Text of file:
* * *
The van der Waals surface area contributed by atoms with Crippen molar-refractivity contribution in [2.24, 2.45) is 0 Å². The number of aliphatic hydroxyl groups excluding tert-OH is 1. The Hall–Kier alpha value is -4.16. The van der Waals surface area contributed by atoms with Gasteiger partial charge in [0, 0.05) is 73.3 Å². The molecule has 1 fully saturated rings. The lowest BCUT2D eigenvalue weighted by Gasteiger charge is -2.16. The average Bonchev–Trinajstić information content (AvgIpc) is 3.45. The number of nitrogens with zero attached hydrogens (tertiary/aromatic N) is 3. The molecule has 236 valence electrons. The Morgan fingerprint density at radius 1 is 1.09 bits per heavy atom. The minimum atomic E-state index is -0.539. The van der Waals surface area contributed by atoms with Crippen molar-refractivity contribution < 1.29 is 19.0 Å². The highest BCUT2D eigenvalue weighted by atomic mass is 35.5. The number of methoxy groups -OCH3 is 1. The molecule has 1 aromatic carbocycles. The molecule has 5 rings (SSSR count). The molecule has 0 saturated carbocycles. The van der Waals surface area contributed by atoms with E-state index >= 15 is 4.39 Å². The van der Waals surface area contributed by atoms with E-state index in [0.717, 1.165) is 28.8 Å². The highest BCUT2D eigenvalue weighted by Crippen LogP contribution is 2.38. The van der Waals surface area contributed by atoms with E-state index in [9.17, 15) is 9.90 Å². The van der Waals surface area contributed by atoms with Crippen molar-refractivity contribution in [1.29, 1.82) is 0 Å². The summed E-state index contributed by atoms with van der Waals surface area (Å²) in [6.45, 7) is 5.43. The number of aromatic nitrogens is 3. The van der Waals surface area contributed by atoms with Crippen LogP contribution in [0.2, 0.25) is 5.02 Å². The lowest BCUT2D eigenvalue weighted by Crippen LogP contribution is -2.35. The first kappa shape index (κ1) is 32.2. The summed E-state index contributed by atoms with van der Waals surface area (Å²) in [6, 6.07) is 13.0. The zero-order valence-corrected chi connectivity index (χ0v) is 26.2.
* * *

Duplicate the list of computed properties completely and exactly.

The van der Waals surface area contributed by atoms with Crippen molar-refractivity contribution in [2.24, 2.45) is 0 Å². The number of aliphatic hydroxyl groups excluding tert-OH is 1. The Hall–Kier alpha value is -4.16. The van der Waals surface area contributed by atoms with Gasteiger partial charge in [0, 0.05) is 73.3 Å². The molecule has 1 fully saturated rings. The lowest BCUT2D eigenvalue weighted by Gasteiger charge is -2.16. The average Bonchev–Trinajstić information content (AvgIpc) is 3.45. The number of nitrogens with zero attached hydrogens (tertiary/aromatic N) is 3. The molecule has 236 valence electrons. The Morgan fingerprint density at radius 1 is 1.09 bits per heavy atom. The minimum atomic E-state index is -0.539. The van der Waals surface area contributed by atoms with Crippen molar-refractivity contribution < 1.29 is 19.0 Å². The highest BCUT2D eigenvalue weighted by atomic mass is 35.5. The number of methoxy groups -OCH3 is 1. The molecule has 1 aromatic carbocycles. The molecule has 5 rings (SSSR count). The molecule has 0 saturated carbocycles. The van der Waals surface area contributed by atoms with E-state index >= 15 is 4.39 Å². The van der Waals surface area contributed by atoms with E-state index in [0.717, 1.165) is 28.8 Å². The highest BCUT2D eigenvalue weighted by Crippen LogP contribution is 2.38. The van der Waals surface area contributed by atoms with E-state index in [9.17, 15) is 9.90 Å². The van der Waals surface area contributed by atoms with Crippen molar-refractivity contribution in [1.29, 1.82) is 0 Å². The summed E-state index contributed by atoms with van der Waals surface area (Å²) in [6.45, 7) is 5.43. The number of aromatic nitrogens is 3. The van der Waals surface area contributed by atoms with Crippen LogP contribution in [0.2, 0.25) is 5.02 Å². The lowest BCUT2D eigenvalue weighted by Crippen LogP contribution is -2.35. The first kappa shape index (κ1) is 32.2. The summed E-state index contributed by atoms with van der Waals surface area (Å²) in [6, 6.07) is 13.0. The zero-order valence-corrected chi connectivity index (χ0v) is 26.2.